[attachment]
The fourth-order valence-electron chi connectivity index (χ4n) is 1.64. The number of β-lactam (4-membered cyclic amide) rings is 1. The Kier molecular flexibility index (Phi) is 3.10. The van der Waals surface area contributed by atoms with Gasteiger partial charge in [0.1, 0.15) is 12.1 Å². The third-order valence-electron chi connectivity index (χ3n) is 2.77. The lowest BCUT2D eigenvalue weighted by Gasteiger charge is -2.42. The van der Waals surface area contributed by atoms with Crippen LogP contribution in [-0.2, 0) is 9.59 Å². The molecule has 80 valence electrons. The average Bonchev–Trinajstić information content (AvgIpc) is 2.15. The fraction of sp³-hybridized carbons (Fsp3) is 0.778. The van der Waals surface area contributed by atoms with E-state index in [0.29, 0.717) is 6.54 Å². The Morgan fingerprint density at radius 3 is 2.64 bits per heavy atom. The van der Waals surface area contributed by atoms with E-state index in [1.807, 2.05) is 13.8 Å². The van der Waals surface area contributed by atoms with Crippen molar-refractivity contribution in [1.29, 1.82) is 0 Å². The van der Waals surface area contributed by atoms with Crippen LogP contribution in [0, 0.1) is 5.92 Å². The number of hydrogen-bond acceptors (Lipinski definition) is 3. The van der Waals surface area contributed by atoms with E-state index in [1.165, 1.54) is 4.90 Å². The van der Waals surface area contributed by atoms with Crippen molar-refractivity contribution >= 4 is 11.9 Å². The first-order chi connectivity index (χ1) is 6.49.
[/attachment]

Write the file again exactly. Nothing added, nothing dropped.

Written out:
The fourth-order valence-electron chi connectivity index (χ4n) is 1.64. The number of β-lactam (4-membered cyclic amide) rings is 1. The Kier molecular flexibility index (Phi) is 3.10. The van der Waals surface area contributed by atoms with Gasteiger partial charge in [0.1, 0.15) is 12.1 Å². The third-order valence-electron chi connectivity index (χ3n) is 2.77. The lowest BCUT2D eigenvalue weighted by Gasteiger charge is -2.42. The van der Waals surface area contributed by atoms with Crippen LogP contribution in [-0.2, 0) is 9.59 Å². The molecule has 80 valence electrons. The average Bonchev–Trinajstić information content (AvgIpc) is 2.15. The fraction of sp³-hybridized carbons (Fsp3) is 0.778. The van der Waals surface area contributed by atoms with E-state index in [0.29, 0.717) is 6.54 Å². The Morgan fingerprint density at radius 3 is 2.64 bits per heavy atom. The van der Waals surface area contributed by atoms with E-state index in [1.807, 2.05) is 13.8 Å². The van der Waals surface area contributed by atoms with Crippen molar-refractivity contribution in [1.29, 1.82) is 0 Å². The van der Waals surface area contributed by atoms with Crippen LogP contribution in [0, 0.1) is 5.92 Å². The number of hydrogen-bond acceptors (Lipinski definition) is 3. The van der Waals surface area contributed by atoms with E-state index in [1.165, 1.54) is 4.90 Å². The van der Waals surface area contributed by atoms with Crippen molar-refractivity contribution >= 4 is 11.9 Å². The first-order chi connectivity index (χ1) is 6.49.